In many respects, it has been an unpredictable year. The under-performance of the much-hyped movie licences; sales of outdoor toys falling short of expectations, even when the sun shone; the pace and scale at which crazes have burst onto the scene, not to mention the sheer number of crazes that have exploded in a short period of time (fidget spinners, putty, slime and so on), have all taken retailers by surprise to some extent.
To that list you can now add the raft of products which are red hot and already in short supply…before the end of September! Usually we’re still placing bets on which winners will emerge far later in the year. Whereas currently, retailers are scrabbling around trying to secure more stock of items such as Luvabella, the large LOL Surprise! Doll, the Jo Jo Bows Doll, Fingerlings and several other key lines. With the Dream Toys committee due to meet to decide this year’s top toy list soon, this raises an interesting conundrum; on one level, certain lines are undoubtedly ‘dream toys’. But if retailers can sell all the stock they can lay their hands on (and more), and these lines are likely to be competing for the ‘Pimpernel award’ come January, should they realistically be included on the list? Or will that just hand the media an easy shot at the toy industry for ‘deliberately’ keeping the market short to boost demand: as we all know, that is complete nonsense (I used the nice word!), but sadly many journalists refuse to believe that and will trot out the same old tired clichés.
Mind you, if 2017 has thrown us a few curveballs, some things don’t change: this week has seen the annual toy retail discount party start in earnest. It was predictable that Argos would fire the starting gun; its ‘3 for 2’ promotion kicked in earlier this week, prompting Smyths to enter the ring with a 20% discount and naturally Tesco couldn’t resist joining in, launching a half-price toy sale of its own. But there are a few subtle differences in approach this year; Tesco’s sale (which I checked online) featured only 225 items, many of which were exclusive to Tesco – and therefore presumably bought specifically to retail at 50% off. Smyths insisted on a £50 minimum spend to get the 20% reduction (which I believe wasn’t the case last year). And Argos…well, fair enough, the sale was far broader (over 2,000 lines). However, there has already been media controversy, with suggestions that Argos hiked the price of toys just before the sale started. Although Argos has attempted to refute the accusations by saying the toys had been part of a promotion that had not been flagged due to a ‘technical issue’, some of the mud is bound to stick.
I also decided to check the stock situation in Argos for some of the red-hot toys I mentioned earlier. The large L.O.L. Surprise! doll – no stock. Fingerlings – no stock. The Jo Jo Bows singing fashion doll – no stock. Do you see a pattern here? Ok, I was only checking stock in my local area, although the website also said the items weren’t available for home delivery either. So, is this just a coincidence? Or will stock magically appear once the ‘3 for 2’ promotion ends next Wednesday? Who can tell…but in a year when the fight is on for every pound, indiscriminate and excessive discounting still strikes me as being an anathema. Maybe the retailers have recognised this and have crafted their offerings (and supply) accordingly. Nowhere near as cynical as the Aldi Prosecco debacle – a nationally advertised weekend promotion which ran out of stock at 8.02 on the Saturday morning – but still ‘cute’.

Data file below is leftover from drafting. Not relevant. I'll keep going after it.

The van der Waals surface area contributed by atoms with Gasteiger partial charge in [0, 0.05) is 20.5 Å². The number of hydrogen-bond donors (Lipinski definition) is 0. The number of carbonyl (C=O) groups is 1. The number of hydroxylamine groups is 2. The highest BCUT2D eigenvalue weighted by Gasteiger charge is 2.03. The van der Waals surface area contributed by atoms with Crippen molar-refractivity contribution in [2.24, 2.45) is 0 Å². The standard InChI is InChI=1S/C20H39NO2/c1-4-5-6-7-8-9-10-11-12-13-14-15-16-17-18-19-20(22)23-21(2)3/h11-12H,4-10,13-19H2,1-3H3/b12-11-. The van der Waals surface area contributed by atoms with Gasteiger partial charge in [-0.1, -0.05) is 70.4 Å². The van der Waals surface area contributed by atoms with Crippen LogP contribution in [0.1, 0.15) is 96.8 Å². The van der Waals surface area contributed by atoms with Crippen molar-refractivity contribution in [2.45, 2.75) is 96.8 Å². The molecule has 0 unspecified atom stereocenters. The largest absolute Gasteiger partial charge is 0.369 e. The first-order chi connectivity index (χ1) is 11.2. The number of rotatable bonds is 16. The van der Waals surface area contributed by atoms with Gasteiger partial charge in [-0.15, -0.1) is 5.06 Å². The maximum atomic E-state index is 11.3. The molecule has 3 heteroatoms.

There is just time to touch briefly on the ongoing TRU situation. Having received a rather large number of calls from suppliers and retailers on the matter, I have found myself following the situation forensically, reading every article and email I can find on the subject (and trust me, that is a vast amount of information and opinion – some accurate, some spectacularly ill-judged and wrong-headed). I suspect that the age-old swan analogy applies to TRU at the moment: calm on the surface, paddling furiously beneath the water. On the plus side, the short-term $3.1 billion loan has been approved by the US bankruptcy judge, which will hopefully give the retailer the opportunity to build its inventory as it approaches Christmas…providing, of course, that suppliers are happy to play ball. While the US suppliers have court protection, the same is not true for UK/European suppliers, who are being asked to put their faith in TRU and support them in their hour of need. As for how that is panning out in practice, there are probably as many answers as there are suppliers – each has a decision to take, and some of those will be tricky calls to make. But I am sure they will all make the best call they can, based on their own circumstances, the information they have and the level of risk they are prepared to take (sorry, I’m beginning to sound like my pension advisor there).
Unquestionably, there is a lot of love for TRU, and not just from suppliers owed millions of dollars: a child’s letter to the Judge, pleading with him to keep TRU from going under, has gone viral this week. Unless, of course, there is someone in the US toy trade who is a master of disguising his hand-writing as that of a nine-year-old boy…Isaac, is that you?